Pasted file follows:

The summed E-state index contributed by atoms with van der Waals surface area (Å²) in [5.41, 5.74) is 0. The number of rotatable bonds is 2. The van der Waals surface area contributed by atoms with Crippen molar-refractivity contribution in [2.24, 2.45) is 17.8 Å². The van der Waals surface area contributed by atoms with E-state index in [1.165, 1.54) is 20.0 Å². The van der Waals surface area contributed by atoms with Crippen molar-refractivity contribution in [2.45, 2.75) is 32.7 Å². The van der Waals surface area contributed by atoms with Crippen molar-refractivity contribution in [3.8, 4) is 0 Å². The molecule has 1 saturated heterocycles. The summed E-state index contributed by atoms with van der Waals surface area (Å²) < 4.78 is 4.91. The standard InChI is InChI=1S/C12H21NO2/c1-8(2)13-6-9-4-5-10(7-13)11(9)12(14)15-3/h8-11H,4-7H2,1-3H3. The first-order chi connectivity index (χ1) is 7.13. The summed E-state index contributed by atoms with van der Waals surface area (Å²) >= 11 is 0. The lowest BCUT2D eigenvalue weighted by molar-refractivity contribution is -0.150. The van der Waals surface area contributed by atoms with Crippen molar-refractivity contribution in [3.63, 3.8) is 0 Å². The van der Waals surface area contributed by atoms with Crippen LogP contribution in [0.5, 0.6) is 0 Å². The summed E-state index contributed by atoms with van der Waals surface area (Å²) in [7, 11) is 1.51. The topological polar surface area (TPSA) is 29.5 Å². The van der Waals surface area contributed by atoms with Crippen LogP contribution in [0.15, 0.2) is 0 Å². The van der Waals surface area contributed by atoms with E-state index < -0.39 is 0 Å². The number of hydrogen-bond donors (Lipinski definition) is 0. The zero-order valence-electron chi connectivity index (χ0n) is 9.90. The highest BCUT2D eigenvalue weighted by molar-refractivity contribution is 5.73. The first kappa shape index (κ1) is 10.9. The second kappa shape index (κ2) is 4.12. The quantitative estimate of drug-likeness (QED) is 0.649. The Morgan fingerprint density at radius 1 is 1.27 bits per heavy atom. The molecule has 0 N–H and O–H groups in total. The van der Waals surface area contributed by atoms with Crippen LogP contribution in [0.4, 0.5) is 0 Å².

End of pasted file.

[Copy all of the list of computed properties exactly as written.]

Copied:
The summed E-state index contributed by atoms with van der Waals surface area (Å²) in [5.41, 5.74) is 0. The number of rotatable bonds is 2. The van der Waals surface area contributed by atoms with Crippen molar-refractivity contribution in [2.24, 2.45) is 17.8 Å². The van der Waals surface area contributed by atoms with E-state index in [1.165, 1.54) is 20.0 Å². The van der Waals surface area contributed by atoms with Crippen molar-refractivity contribution in [2.45, 2.75) is 32.7 Å². The van der Waals surface area contributed by atoms with Crippen molar-refractivity contribution in [3.8, 4) is 0 Å². The molecule has 1 saturated heterocycles. The summed E-state index contributed by atoms with van der Waals surface area (Å²) < 4.78 is 4.91. The standard InChI is InChI=1S/C12H21NO2/c1-8(2)13-6-9-4-5-10(7-13)11(9)12(14)15-3/h8-11H,4-7H2,1-3H3. The first-order chi connectivity index (χ1) is 7.13. The summed E-state index contributed by atoms with van der Waals surface area (Å²) >= 11 is 0. The lowest BCUT2D eigenvalue weighted by molar-refractivity contribution is -0.150. The van der Waals surface area contributed by atoms with Crippen molar-refractivity contribution in [3.63, 3.8) is 0 Å². The van der Waals surface area contributed by atoms with Crippen LogP contribution in [0.5, 0.6) is 0 Å². The summed E-state index contributed by atoms with van der Waals surface area (Å²) in [7, 11) is 1.51. The topological polar surface area (TPSA) is 29.5 Å². The van der Waals surface area contributed by atoms with Crippen LogP contribution in [0.15, 0.2) is 0 Å². The van der Waals surface area contributed by atoms with E-state index < -0.39 is 0 Å². The number of hydrogen-bond donors (Lipinski definition) is 0. The zero-order valence-electron chi connectivity index (χ0n) is 9.90. The highest BCUT2D eigenvalue weighted by molar-refractivity contribution is 5.73. The first kappa shape index (κ1) is 10.9. The second kappa shape index (κ2) is 4.12. The quantitative estimate of drug-likeness (QED) is 0.649. The Morgan fingerprint density at radius 1 is 1.27 bits per heavy atom. The molecule has 0 N–H and O–H groups in total. The van der Waals surface area contributed by atoms with Crippen LogP contribution in [0.4, 0.5) is 0 Å².